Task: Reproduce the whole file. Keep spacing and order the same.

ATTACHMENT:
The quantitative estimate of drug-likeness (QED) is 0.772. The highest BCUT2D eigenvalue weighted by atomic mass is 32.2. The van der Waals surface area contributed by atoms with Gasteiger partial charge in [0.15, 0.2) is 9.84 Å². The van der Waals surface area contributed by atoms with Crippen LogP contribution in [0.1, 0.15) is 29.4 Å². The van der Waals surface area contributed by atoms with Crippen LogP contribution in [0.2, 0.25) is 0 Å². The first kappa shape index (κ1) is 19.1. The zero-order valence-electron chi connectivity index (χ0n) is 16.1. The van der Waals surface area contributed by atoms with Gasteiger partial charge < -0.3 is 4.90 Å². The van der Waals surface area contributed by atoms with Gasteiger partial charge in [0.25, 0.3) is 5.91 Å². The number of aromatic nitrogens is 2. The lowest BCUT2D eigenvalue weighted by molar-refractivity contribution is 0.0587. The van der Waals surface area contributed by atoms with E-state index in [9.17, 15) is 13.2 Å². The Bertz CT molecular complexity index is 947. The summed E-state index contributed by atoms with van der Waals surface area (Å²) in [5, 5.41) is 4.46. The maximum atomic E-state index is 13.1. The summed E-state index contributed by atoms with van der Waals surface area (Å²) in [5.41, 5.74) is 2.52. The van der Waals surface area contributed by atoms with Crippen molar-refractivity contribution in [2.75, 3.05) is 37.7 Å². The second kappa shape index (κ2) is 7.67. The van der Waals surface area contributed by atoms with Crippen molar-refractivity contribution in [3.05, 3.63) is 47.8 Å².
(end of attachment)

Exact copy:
The quantitative estimate of drug-likeness (QED) is 0.772. The highest BCUT2D eigenvalue weighted by atomic mass is 32.2. The van der Waals surface area contributed by atoms with Gasteiger partial charge in [0.15, 0.2) is 9.84 Å². The van der Waals surface area contributed by atoms with Crippen LogP contribution in [0.1, 0.15) is 29.4 Å². The van der Waals surface area contributed by atoms with Crippen LogP contribution in [0.2, 0.25) is 0 Å². The first kappa shape index (κ1) is 19.1. The zero-order valence-electron chi connectivity index (χ0n) is 16.1. The van der Waals surface area contributed by atoms with Gasteiger partial charge < -0.3 is 4.90 Å². The van der Waals surface area contributed by atoms with Gasteiger partial charge in [0.25, 0.3) is 5.91 Å². The number of aromatic nitrogens is 2. The lowest BCUT2D eigenvalue weighted by molar-refractivity contribution is 0.0587. The van der Waals surface area contributed by atoms with E-state index in [9.17, 15) is 13.2 Å². The Bertz CT molecular complexity index is 947. The summed E-state index contributed by atoms with van der Waals surface area (Å²) in [5, 5.41) is 4.46. The maximum atomic E-state index is 13.1. The summed E-state index contributed by atoms with van der Waals surface area (Å²) in [5.41, 5.74) is 2.52. The van der Waals surface area contributed by atoms with Crippen molar-refractivity contribution in [2.75, 3.05) is 37.7 Å². The second kappa shape index (κ2) is 7.67. The van der Waals surface area contributed by atoms with Crippen molar-refractivity contribution in [3.05, 3.63) is 47.8 Å².